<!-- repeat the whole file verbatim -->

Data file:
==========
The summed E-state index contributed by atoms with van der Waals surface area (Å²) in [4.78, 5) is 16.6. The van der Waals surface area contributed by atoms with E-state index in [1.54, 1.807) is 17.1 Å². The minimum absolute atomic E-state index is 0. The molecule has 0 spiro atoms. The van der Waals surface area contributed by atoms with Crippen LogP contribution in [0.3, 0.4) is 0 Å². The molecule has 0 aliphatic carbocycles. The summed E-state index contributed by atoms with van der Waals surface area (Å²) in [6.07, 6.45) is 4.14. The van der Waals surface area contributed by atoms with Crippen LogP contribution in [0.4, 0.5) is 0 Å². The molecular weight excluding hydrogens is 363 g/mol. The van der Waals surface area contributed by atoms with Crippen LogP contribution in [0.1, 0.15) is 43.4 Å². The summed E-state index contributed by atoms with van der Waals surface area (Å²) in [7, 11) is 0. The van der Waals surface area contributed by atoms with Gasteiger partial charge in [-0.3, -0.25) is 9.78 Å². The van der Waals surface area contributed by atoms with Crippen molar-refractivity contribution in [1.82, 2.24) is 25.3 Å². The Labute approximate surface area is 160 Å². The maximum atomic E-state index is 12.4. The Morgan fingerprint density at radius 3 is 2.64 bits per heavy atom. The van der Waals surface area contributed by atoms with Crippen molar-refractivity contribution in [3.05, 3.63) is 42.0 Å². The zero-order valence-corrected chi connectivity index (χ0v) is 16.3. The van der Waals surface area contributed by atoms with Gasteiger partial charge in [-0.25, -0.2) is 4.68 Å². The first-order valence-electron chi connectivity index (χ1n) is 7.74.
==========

The summed E-state index contributed by atoms with van der Waals surface area (Å²) in [4.78, 5) is 16.6. The van der Waals surface area contributed by atoms with E-state index in [1.54, 1.807) is 17.1 Å². The minimum absolute atomic E-state index is 0. The molecule has 0 spiro atoms. The van der Waals surface area contributed by atoms with Crippen LogP contribution in [0.3, 0.4) is 0 Å². The molecule has 0 aliphatic carbocycles. The summed E-state index contributed by atoms with van der Waals surface area (Å²) in [6.07, 6.45) is 4.14. The van der Waals surface area contributed by atoms with Crippen LogP contribution in [0.4, 0.5) is 0 Å². The molecular weight excluding hydrogens is 363 g/mol. The van der Waals surface area contributed by atoms with Crippen LogP contribution in [0.1, 0.15) is 43.4 Å². The summed E-state index contributed by atoms with van der Waals surface area (Å²) in [7, 11) is 0. The van der Waals surface area contributed by atoms with Gasteiger partial charge in [-0.3, -0.25) is 9.78 Å². The van der Waals surface area contributed by atoms with Crippen molar-refractivity contribution in [1.82, 2.24) is 25.3 Å². The Labute approximate surface area is 160 Å². The maximum atomic E-state index is 12.4. The Morgan fingerprint density at radius 3 is 2.64 bits per heavy atom. The van der Waals surface area contributed by atoms with Crippen molar-refractivity contribution in [3.05, 3.63) is 42.0 Å². The zero-order valence-corrected chi connectivity index (χ0v) is 16.3. The van der Waals surface area contributed by atoms with Gasteiger partial charge in [-0.25, -0.2) is 4.68 Å². The first-order valence-electron chi connectivity index (χ1n) is 7.74.